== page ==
New program for gifted students at Capitol Hill elementary

Burnaby school board chair Baljinder Narang -
Burnaby school board chair Baljinder Narang
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When it comes to teaching gifted kids, Burnaby school district is not going for the Doogie Howser model of advancing students.

Howser, of course, is TV's teenaged physician, who has to balance his medical work with regular teen angst and issues.

While gifted students, or "high ability learners" as the district prefers to call them, are still known to skip grades to prevent them from being bored with school, Burnaby is about to start an alternative model.

Starting in the fall, two "multi-age cluster classrooms" will be offered at North Burnaby's Capitol Hill elementary, one each for grades 4/5 and 6/7. The district anticipates eventually offering the program in a South Burnaby school as well.

As a district program, high-ability students from across Burnaby who meet certain criteria will be eligible to apply. There will be 20 to 22 spots in each class.

An information session about the program will be held Wednesday, Jan. 15, 7 p.m. at Burnaby Central secondary.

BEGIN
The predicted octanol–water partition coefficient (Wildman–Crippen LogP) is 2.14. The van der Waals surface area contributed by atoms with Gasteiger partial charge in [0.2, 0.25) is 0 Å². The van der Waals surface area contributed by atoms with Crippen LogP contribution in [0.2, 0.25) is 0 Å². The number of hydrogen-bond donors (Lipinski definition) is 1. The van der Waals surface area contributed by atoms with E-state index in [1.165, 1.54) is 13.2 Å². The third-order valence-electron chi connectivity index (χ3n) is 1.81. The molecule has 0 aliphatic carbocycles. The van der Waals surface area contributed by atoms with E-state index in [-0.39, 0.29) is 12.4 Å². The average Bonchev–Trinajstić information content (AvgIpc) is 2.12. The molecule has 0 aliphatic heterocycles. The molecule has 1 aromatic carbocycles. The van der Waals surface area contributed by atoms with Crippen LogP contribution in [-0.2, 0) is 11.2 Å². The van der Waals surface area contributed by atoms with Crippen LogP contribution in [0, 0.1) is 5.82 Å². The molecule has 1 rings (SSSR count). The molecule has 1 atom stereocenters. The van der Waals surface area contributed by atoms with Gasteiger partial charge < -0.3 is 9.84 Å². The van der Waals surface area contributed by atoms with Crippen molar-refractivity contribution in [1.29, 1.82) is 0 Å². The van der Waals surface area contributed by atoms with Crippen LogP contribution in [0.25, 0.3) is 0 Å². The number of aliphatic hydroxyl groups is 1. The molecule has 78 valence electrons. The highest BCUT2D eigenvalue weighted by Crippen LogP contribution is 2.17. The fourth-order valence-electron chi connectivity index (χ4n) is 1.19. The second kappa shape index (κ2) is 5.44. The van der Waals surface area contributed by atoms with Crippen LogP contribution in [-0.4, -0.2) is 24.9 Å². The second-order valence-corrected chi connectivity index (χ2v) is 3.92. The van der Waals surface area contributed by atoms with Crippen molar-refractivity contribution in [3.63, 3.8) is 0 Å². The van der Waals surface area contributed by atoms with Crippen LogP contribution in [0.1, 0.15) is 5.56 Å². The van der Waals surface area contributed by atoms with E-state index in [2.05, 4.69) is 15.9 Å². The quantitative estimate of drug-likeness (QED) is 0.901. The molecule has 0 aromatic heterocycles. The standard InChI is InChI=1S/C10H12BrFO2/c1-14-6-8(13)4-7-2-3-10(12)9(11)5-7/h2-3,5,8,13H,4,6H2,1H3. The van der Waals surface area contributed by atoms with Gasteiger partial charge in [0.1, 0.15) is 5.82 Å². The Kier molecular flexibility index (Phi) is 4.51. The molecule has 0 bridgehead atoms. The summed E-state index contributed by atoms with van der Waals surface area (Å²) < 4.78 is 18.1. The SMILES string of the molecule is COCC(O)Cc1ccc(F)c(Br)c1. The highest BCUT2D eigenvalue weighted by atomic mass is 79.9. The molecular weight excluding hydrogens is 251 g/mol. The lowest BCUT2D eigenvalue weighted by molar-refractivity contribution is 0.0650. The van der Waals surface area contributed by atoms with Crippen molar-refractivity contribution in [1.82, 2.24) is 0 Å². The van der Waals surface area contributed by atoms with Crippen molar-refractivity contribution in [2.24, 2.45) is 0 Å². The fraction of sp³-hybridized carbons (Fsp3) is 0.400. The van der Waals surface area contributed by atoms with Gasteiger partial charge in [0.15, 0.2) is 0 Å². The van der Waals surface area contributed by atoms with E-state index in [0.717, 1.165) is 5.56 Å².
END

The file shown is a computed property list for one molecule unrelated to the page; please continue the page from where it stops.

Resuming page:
The program will teach the regular curriculum for those grades in a challenging way, and allow the students to learn amongst their peers.

"This is targeting kids who have demonstrated high ability in learning and are creative, and who are seeking to be intellectually challenged as well as be in a stimulating environment with like-minded peers or similar-ability peers," said Burnaby school board chair Baljinder Narang.

"It wouldn't necessarily be speeding [the curriculum] up, it would just be providing an opportunity for them to explore at a greater depth and have an appreciation of complexity of their learning."

The school board is not in favour of having students skip grades, Narang said.

"I personally, and I think as a board, we feel that speeding kids up by skipping grades doesn't serve them well in the long term because developmentally they haven't matured with their peers," she said. "To speed them up, then they become misfits in their higher peer groups, just developmentally, so that's never been an effective way of doing it."

The goal is to engage such students in the classroom, covering the same curriculum as others in their age group but "seeing it maybe with deeper lenses."

• Burnaby school district is also holding information sessions for three other specialty programs this month.

To learn more about French immersion, for students entering kindergarten, Grade 1 or Grade 6, the session is on Thursday, Jan. 16, 7 p.m. at Cariboo Hill secondary.

For students entering kindergarten to Grade 4, the Mandarin Language Arts program is at Forest Grove elementary, which hosts an info session Thursday, Jan. 23, 7 p.m.

To learn about job-training career programs for students heading into grades 10 and 11, the meeting will be held at Burnaby Central secondary, also Thursday, Jan. 23 at 7 p.m.

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